Here’s a fun fact you may not know about me. I have three children with diagnosed celiac disease, which makes Passover both the best holiday, and the worst, for us. So today, in honor of this potentially gluten free celebration week, I thought I would 1) review the odd way each child was diagnosed and 2) provide some personal advice/recipes for those of you who have the joyful experience of feeding a gluten-free child anytime.
The first child to be diagnosed was actually not the oldest one. At four months of age, she fell off the growth chart and except for a brief period back when she was six, she’s not gotten back on. In the years of trying to figure out what was causing her significant lack of growth we had appointments with a: endocrinologist (3), gastroenterologist (5), geneticist, nutritionist (3), and an infectious disease specialist, to name but a few. She had dozens of blood tests, three biopsies, and countless examinations. So, how we were we finally diagnosed? I read a great deal about the causes of lack of growth, and celiac kept coming up.
Here’s what she didn’t have:
- loose stools
- a positive blood test for gluten antibodies
Here’s what she did have:
- a four year delay in growth for her age
- no appetite
- dark circles under her eyes
- mood swings/Irritability
Here’s what the doctors said:
- Your daughter can’t have celiac if the blood tests were negative.
- Your daughter did a biopsy when she was three and it was negative so there’s no way she could have celiac now.
- She just has to eat more. Don’t make a big deal about food.
- Some kids are late bloomers.
This is how I responded to that:
- Stranger things have happened.
- Celiac is a patchy disease and if you don’t take biopsy samples from the place of inflammation, sometimes you’ll miss it.
- I don’t care if my daughter doesn’t eat at a meal, but she basically lives on air, has no appetite and looks like a scarecrow.
- I was a late bloomer. In fact, I never bloomed. I’ve been short from day one and stayed that way. But there’s short and then there’s ‘can’t drive a car’, ‘has to shop in the children’s section as an adult’ short.
This is what I did eventually after 10 years of investigating. I went to a private gastro doctor, told him that biopsy was the only way to truly rule out celiac, and I pushed to make it happen.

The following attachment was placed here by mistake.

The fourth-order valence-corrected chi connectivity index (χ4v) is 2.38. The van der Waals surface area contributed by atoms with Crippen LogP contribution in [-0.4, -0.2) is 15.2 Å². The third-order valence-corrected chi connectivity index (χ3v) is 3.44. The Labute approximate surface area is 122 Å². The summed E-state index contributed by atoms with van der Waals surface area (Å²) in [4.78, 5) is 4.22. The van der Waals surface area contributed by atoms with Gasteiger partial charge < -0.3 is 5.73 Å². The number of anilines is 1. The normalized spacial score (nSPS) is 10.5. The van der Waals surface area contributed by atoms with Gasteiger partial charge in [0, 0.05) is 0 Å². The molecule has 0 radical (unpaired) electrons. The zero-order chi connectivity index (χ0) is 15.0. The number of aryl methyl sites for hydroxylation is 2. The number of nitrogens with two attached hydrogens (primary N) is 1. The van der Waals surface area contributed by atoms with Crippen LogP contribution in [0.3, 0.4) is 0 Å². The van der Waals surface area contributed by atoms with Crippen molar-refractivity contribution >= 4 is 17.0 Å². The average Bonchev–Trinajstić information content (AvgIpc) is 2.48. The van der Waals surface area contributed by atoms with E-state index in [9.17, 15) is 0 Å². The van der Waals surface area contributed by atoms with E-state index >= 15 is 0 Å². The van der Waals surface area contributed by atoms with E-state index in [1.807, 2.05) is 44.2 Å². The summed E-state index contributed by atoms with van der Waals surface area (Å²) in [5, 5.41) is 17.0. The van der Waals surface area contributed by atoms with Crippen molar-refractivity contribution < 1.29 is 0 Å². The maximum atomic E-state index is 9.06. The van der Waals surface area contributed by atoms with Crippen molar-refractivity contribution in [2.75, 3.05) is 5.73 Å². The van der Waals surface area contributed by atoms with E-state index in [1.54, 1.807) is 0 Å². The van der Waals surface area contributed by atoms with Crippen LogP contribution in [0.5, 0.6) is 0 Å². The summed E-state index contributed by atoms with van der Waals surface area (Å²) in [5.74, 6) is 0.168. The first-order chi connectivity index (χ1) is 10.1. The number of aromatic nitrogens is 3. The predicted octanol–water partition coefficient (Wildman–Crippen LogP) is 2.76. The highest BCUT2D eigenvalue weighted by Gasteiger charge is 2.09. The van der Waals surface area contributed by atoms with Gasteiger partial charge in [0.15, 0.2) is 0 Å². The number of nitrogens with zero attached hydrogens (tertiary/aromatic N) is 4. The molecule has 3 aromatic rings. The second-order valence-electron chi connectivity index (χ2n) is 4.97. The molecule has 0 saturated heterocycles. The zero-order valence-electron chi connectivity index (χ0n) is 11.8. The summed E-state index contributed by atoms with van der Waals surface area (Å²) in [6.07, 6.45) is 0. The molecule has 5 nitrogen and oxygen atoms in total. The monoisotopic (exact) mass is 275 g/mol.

- My younger daughter was diagnosed with celiac and went on a strict gluten free diet.
- My older daughter, who for years suffered from stomachaches, which after many doctor consults, decided was psychological, was also diagnosed with celiac via a biopsy because of her sister’s positive diagnosis.
- Two years later when my younger son complained of bad stomach aches, we pushed right away for a biopsy. And he was diagnosed as well.
Now, five years into gluten free, I can safely say:
It’s great we have so many gluten free options today; there’s bread and bourekas and occasionally donuts. But it’s still hard for children to eat only gluten free. It just is. Especially when you need portable, tasty snacks. Especially on Pesach.
Below, I’ve listed some of our easier go to Passover meals that my children will eat:
(Warning! This is for parents who don’t like to cook.)
- Fried potatoes/onions eaten with cottage cheese.
- Banana/Choc chip muffins [use regular Passover muffin recipe, but substitute potato starch for matzah flour and add a cup of apple sauce.] (In addition to the smushed banana, and 1/3 bag chocolate chips.
- Crepes [1.5 cups potato starch/ 1 tsp baking soda/1/4 cup sugar/1 cup milk/ 2 eggs.] Mix really well, and spread thin in pan when frying. A bit gummy but super tasty with sour cream mixed with sugar wrapped inside.
Happy Passover, everyone!